From the beginning on, our focus has always been on the material. At that time, in 1994, no one even thought of using wood. Some people used Wenge, a tropical wood and everything else was extreme minimalistic, pure and super cold. Trending materials were glass, aluminum and lacquered finishes. Yet, we simply wanted to use the good old European oak. We met somebody who was trading with that material and he was making floorboards. That was the starting point and then it really developed from there. From the idea to do furniture with that particular material, we have up until now expanded into metals: bronze, copper, steel or powder coated aluminum help to balance the strong character of the oak, marble and glass. Even if we use glass, it is a fully colored glass not laminated. E15 really is about high quality, naturalness of materials and of course the craftsmanship. Working with classic materials such as marble or wood bring in a lot of traditional craftsmanship.
For E15, you work with numerous designers and act as the production hub. What role does the collaborative aspect play?
When we started E15, my partner Florian Asche and I did every design by ourselves. This strategy changed over the years, as we are big fans of collaborations. Working with external designers and especially artists brings in a certain dynamic, new ideas and inspirations. As soon as there is a good idea we like to use and promote it. Hence, the collaborative aspect is a big part of E15 and adds a lot to the firm´s character. Some examples hereof are an edition with Carsten Fock, another one with Kitsuné or Mark Borthwick who works with us on a regular basis. The fact that all those people come from a different background and do completely different things is not only really inspiring for me but also for the customer. It really tells a lot about E 15, where we come from and where we see ourselves: If you isolate our product it is very generic, not trendy or stylish. It is simple and basic, well made and proportioned but from a product point of view it is difficult to charge it with emotions except through the material. Here comes the architecture in again. We try to think beyond the product and think about the space that it enters into. Hence it is better not to be over designed.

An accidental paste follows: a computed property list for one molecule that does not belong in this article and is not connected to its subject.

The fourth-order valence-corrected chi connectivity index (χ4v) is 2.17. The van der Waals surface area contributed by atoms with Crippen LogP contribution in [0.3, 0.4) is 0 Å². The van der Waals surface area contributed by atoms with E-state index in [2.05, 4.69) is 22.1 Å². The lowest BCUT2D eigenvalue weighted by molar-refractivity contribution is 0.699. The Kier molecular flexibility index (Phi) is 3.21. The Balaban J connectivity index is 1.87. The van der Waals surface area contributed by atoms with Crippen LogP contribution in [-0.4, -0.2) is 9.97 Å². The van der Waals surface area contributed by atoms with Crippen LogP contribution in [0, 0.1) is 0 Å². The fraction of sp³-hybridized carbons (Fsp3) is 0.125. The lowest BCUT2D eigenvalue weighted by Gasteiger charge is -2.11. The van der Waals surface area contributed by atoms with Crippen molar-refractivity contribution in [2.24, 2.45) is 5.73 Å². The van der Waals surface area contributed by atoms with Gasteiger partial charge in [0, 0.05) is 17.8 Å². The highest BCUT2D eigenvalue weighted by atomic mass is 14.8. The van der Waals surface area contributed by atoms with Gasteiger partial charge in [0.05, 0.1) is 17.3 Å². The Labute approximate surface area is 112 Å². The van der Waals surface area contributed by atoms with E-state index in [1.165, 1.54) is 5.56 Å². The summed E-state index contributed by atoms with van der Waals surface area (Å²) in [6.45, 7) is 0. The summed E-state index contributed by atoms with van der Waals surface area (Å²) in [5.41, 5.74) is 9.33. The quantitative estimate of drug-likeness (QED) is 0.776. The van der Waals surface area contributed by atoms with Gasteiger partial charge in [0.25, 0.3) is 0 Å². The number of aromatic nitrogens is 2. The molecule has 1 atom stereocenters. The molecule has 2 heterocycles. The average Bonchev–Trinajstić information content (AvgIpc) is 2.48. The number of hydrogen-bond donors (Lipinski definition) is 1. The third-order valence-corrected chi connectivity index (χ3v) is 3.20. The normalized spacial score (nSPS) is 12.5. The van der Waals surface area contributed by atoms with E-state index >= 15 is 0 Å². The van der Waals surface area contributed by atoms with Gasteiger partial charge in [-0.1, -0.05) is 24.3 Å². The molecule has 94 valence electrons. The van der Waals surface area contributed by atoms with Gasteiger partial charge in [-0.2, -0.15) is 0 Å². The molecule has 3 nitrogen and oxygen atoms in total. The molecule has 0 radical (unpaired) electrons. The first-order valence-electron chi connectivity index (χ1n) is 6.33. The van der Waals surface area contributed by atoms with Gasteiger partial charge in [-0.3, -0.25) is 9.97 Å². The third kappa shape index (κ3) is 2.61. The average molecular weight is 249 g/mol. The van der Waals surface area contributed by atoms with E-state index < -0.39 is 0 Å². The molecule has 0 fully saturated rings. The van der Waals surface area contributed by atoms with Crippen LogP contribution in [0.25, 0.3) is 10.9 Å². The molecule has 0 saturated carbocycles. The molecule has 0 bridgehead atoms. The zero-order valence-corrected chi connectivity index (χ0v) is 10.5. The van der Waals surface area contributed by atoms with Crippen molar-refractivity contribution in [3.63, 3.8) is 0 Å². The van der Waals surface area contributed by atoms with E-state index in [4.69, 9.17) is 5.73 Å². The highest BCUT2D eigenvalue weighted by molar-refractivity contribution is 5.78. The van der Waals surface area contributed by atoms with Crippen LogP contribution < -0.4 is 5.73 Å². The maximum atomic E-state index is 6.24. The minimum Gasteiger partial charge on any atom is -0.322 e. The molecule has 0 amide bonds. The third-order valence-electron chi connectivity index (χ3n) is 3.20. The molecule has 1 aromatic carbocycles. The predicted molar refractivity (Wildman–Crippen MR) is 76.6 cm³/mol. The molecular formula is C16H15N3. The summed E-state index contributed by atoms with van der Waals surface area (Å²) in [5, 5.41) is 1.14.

What does a design process look like?